Alistair Darling’s proposal for a green investment bank is a laughable gesture for the benefit of the growing green brigade.
The public-private initiative would inject £2bn to boost offshore wind energy and jobs — and he says this is one way to move out of recession.
The £2bn is far too low to have any impact. The NHS IT project is currently costing £12bn. The government has injected more than £165bn to rescue banks, which are failing to feed that money back into the economy.
It will also take a long time to set this up, as money has to be raised first. The idea of forming a “war bond,” public funding system that the Tories propose, would have a been a good idea to have stolen — as it could be switched on tomorrow.
There is huge economic opportunity for revamping the UK’s infrastructure. MoneyWeek, for example, is still highlighting this for long-term investment portfolios. The fact the UK is (still) a leading economy and the terrain allows infrastructure to be closely knitted together means it could adapt fast and be technologically ahead of many countries.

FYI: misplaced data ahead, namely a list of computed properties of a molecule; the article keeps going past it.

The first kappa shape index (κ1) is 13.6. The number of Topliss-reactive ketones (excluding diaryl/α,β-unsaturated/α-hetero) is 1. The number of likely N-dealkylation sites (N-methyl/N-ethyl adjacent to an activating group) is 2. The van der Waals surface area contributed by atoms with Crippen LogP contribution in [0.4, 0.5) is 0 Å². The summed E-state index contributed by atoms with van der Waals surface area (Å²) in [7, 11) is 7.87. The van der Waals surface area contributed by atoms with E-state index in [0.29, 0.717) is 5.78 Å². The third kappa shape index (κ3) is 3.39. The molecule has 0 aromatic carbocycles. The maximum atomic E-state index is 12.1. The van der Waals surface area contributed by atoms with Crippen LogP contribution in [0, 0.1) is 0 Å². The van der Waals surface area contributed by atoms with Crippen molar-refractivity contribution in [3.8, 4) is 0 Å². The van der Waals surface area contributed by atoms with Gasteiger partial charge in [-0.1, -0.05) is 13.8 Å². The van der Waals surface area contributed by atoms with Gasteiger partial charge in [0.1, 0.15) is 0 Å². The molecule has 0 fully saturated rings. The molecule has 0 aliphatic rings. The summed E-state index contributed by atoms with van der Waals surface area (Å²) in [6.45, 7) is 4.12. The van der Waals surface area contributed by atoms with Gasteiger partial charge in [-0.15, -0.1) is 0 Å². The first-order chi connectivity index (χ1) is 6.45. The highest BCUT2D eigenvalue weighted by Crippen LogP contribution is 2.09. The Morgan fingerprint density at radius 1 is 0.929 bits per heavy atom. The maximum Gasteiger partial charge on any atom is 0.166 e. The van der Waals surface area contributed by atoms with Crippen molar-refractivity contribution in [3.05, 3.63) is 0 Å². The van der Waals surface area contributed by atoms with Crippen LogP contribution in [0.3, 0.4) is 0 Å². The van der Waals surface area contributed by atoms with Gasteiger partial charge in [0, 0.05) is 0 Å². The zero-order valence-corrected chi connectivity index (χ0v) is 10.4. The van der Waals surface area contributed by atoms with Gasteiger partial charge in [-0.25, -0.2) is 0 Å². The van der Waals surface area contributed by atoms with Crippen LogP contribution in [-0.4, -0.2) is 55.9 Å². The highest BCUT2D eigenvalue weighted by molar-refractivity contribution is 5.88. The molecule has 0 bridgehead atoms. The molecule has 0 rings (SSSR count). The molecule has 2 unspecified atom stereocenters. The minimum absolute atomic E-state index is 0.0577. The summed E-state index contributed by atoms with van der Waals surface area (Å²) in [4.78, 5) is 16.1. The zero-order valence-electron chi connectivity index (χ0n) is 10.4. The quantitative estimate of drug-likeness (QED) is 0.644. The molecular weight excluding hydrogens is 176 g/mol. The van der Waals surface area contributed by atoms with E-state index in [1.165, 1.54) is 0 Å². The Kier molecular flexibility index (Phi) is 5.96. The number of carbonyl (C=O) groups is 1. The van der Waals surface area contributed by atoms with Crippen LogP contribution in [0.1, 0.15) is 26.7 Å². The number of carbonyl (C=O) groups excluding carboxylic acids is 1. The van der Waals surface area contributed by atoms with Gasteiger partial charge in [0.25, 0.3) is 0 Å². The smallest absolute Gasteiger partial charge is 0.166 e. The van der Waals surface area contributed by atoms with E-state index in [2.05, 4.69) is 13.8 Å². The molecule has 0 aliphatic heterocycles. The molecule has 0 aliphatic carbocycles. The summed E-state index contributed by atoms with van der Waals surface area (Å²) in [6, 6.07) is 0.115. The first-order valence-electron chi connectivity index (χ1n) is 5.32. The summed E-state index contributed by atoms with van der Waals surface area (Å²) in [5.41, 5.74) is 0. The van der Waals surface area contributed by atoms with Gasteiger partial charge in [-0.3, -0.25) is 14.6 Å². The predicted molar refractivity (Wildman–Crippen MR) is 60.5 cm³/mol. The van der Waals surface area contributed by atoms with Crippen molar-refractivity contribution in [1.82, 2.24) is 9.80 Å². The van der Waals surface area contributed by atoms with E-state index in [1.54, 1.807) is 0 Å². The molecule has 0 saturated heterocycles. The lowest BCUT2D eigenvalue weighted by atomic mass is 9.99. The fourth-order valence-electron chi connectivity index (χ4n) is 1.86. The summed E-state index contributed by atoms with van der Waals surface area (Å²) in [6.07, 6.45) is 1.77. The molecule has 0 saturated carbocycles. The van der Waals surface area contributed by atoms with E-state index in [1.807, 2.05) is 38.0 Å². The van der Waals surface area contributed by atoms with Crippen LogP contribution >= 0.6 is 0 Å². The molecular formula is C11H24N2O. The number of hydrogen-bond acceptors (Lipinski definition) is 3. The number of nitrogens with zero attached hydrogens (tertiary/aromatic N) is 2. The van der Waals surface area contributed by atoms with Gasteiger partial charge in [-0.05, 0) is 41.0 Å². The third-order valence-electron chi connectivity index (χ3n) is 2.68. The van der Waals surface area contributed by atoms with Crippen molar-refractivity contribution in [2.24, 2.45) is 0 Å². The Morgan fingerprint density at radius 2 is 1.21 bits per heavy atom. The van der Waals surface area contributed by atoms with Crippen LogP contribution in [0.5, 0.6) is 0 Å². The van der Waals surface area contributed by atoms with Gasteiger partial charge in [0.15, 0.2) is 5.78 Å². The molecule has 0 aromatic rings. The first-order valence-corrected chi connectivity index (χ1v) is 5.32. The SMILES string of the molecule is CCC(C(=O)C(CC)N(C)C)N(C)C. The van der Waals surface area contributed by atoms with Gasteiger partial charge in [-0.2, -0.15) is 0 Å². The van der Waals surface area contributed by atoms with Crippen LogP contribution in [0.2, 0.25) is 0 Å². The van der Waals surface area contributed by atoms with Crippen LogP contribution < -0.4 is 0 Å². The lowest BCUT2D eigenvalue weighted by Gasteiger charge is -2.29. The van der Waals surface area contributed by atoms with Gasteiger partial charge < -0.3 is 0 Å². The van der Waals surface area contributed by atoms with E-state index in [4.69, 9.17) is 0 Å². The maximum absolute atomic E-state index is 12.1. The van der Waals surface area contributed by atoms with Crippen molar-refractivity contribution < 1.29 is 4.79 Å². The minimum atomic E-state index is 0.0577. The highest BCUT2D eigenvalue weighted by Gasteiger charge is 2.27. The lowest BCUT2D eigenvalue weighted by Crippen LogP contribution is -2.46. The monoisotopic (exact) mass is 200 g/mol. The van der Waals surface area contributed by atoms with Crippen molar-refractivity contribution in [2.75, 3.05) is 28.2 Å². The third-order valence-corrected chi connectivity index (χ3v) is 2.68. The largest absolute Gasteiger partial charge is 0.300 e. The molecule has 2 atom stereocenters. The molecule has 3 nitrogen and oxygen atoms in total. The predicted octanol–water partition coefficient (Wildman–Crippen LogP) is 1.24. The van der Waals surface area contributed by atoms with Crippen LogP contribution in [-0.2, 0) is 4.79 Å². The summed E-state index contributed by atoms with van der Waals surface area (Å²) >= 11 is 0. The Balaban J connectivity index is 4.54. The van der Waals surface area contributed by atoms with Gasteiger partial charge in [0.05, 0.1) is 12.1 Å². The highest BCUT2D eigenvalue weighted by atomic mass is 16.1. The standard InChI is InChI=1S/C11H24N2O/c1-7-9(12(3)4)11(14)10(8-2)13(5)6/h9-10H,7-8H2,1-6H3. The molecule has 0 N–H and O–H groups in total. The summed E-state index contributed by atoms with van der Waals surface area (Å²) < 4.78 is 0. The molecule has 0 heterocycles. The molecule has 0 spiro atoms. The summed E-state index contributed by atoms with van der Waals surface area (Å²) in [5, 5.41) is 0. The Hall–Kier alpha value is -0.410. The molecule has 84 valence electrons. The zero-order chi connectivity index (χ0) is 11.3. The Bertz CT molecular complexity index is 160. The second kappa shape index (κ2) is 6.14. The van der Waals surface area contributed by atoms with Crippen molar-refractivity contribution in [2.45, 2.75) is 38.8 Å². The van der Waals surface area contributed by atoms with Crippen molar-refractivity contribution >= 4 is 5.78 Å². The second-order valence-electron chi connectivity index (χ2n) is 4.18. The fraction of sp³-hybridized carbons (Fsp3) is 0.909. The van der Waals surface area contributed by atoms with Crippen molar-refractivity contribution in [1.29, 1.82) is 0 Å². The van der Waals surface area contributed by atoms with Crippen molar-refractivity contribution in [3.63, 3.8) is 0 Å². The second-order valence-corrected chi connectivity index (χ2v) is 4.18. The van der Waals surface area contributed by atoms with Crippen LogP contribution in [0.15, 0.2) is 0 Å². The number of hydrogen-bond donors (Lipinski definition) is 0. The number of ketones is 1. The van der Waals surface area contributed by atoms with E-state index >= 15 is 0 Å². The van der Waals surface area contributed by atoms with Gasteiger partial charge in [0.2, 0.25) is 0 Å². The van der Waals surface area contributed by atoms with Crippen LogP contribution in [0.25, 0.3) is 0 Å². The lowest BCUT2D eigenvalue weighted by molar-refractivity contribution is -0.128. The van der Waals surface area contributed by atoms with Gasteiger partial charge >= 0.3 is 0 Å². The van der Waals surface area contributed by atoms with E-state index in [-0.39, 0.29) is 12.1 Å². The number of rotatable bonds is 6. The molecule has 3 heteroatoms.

But it isn’t.
Accounting firm KPMG estimates around £400bn is required to renew UK infrastructure. Not all this money should come from a green, government imitative, but it would be stupid not to make a UK revamp as low-carbon as possible.
Last week, New Energy Finance predicted that global investment in clean energy will total $200bn for 2010 (largely propped up by China). Yet to hit global carbon goals, an estimated $500bn annual, global investment is required.
When you first hear the words “a billion pounds,” it’s easy to think this is a lot of money to throw at cleantech. But let’s keep things in perspective — Bill Gates’ fortune rose by $13bn last year.
Editor’s note: This was an editorial by Dan Ilett, founder of Greenbang.